Here's some of the hardest bits to stomach:
We’re small, so we look into places that haven’t caught on — we just did a place on Nostrand Avenue. People are not even there yet. We put in $600,000 and everyone was laughing at us. “It’s crazy, you’re over there. A building for yuppies, white people? It’s not going to work.” The building was full of tenants — $1,300, $1,400 tenants. We paid every tenant the average of twelve, thirteen thousand dollars to leave. I actually went to meet them — lawyers are not going to help you. And we got them out of the building and now we have tenants paying $2,700, $2,800, and they’re all white. So this is what we do.
My saying is — again, I’m not racist — every black person has a price. The average price for a black person here in Bed-Stuy is $30,000 dollars. Up over there in East New York, it’s $10,000 dollars. Everyone wants them to leave, not because we don’t like them, it’s just they’re messing up — they bring everything down. Not all of them.
Most of them don’t believe you at first. "Oh, you Jewish people you’re a bunch of thieves, you’re never going to give me my money." But once you start actually having a base of people who know you, who you actually gave the money, it’s better. Sometimes it’s really tricky because you’ll have one person willing to leave for $2,000 and another wants $20,000. And the second this guy finds out that guy is getting 20 he says, “Hell no, I’m not leaving. I want 20, too.”
They don’t know — here he lowers his voice — that even if they get the money and they left, they could always come back. They don’t know that part. And it’s so scary sometimes because they could come up in the middle of construction and say, “It’s my property, I didn’t understand what I was signing, and I want to come back.” Some blacks have an attorney and everything. So I try to make them happy, even if they’re going to go for $7,000 or $8,000, I’d rather give them an extra grand so they’re happy and they’re not going to think about it too much. Again, I don’t want to be a racist, but when I have a building—I can’t even say it because it’s not going to sound right.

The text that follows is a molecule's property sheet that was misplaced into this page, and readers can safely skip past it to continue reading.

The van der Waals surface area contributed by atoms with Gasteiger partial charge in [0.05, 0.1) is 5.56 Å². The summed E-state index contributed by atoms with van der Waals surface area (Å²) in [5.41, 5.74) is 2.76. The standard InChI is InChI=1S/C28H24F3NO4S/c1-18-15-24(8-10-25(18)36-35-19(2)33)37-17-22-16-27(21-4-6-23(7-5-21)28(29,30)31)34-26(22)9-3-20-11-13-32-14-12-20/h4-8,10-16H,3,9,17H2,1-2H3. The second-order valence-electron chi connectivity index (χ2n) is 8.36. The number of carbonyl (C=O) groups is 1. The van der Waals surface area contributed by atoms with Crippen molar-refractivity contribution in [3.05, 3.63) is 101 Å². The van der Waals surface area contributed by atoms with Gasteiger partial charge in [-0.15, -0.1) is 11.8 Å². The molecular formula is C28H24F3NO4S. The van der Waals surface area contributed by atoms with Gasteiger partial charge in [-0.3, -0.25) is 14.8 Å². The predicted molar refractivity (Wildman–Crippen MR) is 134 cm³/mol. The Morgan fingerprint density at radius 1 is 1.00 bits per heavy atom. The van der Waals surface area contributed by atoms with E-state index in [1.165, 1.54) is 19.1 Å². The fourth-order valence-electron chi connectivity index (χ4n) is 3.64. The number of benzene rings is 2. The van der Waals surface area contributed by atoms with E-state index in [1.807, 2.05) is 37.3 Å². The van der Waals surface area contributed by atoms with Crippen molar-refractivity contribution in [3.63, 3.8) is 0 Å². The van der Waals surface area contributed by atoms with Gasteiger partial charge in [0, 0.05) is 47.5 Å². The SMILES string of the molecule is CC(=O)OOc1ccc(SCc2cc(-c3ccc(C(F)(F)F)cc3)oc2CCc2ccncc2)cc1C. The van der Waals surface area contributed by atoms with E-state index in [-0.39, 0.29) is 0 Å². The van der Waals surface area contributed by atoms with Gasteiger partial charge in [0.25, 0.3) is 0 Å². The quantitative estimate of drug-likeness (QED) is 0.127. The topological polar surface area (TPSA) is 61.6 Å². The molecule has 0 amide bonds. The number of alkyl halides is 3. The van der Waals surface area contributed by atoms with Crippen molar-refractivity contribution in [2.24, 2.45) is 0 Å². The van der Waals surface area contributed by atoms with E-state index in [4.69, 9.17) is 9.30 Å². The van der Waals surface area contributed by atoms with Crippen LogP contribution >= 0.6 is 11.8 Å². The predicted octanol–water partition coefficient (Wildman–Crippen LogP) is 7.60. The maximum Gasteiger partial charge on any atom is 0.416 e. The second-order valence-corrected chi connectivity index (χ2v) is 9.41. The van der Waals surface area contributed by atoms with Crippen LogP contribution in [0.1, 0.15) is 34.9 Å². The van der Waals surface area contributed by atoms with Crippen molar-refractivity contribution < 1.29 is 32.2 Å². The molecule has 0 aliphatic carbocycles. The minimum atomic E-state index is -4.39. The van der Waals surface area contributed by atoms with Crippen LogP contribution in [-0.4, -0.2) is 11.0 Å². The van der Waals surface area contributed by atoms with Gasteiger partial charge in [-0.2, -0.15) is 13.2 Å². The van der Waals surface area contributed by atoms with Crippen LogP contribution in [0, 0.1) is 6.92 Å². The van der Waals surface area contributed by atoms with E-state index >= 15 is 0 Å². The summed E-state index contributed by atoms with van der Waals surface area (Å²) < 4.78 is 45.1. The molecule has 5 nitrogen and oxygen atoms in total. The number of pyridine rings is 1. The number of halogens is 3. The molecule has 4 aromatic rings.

He lowers his voice again:
If there’s a black tenant in the house—in every building we have, I put in white tenants. They want to know if black people are going to be living there. So sometimes we have ten apartments and everything is white, and then all of the sudden one tenant comes in with one black roommate, and they don’t like it. They see black people and get all riled up, they call me: “We’re not paying that much money to have black people live in the building.” If it’s white tenants only, it’s clean. I know it’s a little bit racist but it’s not. They’re the ones that are paying and I have to give them what they want. Or I’m not going to get the tenants and the money is not going to be what it is.
The scary part about doing this is, if the black guys start to realize how much the property will sell for. This is a new thing now, the past year. A million, two million dollars—it’s crazy, crazy numbers. None of them realize yet—some of them do—the amount of money you can get. The scary part is they’re going to realize they can get the same exact house in East New York for $400,000, $500,000 and they can get paid $1.5 million for their home in Bed-Stuy, they’re going to start dumping houses on the market and the market’s going to be flooded and it’s going to cool down. It’s already cooling down.